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Who could have known that trying to set up a free school would be so difficult? Twenty-four free schools opened in September. Fifty-five of the 291 applications for a 2012 opening were passed by the Department for Education. Our school, Michaela Community School in south London, was one of them. We should be excited. But we're in limbo. We don't have a site. And without a site, we cannot open. 

Last month I said we held out hope that Lambeth council would see past any prejudices they might have and allow us to house our free school in an old empty school we had identified in Kennington. It was perfect. Desks and textbooks were still in the classrooms. For five years the old school has sat there unused. In the local estates and in Brixton market, people told us they were desperate for another school option. 

Then, soon after we approached the council for a building, they set a two-week deadline for developers to make offers. Lambeth assured us that they were keen to talk with us in September/October about the possibility of a free school. We believed them. A week before the free school approvals were sent out, the council exchanged contracts with a developer. Interestingly, I understand that the developer, the son of a Pakistani immigrant teacher who understands the need for school reform, was told by Lambeth that they were helping us find another site. He was concerned about us, and didn't want to destroy our hopes of setting up a school for the local community.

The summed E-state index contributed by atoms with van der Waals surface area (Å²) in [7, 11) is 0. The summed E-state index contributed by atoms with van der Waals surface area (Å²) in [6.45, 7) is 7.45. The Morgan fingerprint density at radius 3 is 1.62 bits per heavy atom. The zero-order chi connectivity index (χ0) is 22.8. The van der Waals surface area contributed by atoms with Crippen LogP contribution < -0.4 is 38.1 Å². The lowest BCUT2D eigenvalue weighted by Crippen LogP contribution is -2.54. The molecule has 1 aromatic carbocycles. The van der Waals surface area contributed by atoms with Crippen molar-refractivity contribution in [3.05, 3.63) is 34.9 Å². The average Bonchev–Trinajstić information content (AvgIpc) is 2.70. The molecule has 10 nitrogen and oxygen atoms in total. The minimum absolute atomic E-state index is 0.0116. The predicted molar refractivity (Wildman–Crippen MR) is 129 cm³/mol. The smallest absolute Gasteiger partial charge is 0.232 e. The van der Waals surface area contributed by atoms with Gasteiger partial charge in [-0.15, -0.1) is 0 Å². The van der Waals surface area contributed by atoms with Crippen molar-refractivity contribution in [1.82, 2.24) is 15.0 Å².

Having made a deal that depends on planning permission, the council will now have to wait more than a year for its money.  The duty Lambeth has to the taxpayer to get the best price for the sale of a building appears to have been overlooked. By waiting one week to negotiate with central government they might have achieved a sale that would bring them the money much earlier than in any deal with a developer.

Last year, 433 Year Six students in Lambeth applied for a secondary school place and didn't get one because of the massive shortage. Even with the 120 places that we would have offered, the shortage would still have been large. Do councils not have an obligation to their electorate to provide school places, even if they are from a free school bent on providing an excellent education for deprived children?

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Chris Horner
November 5th, 2011
11:11 AM
Very pleased that this free school is not going ahead. Three cheers for Lambeth.

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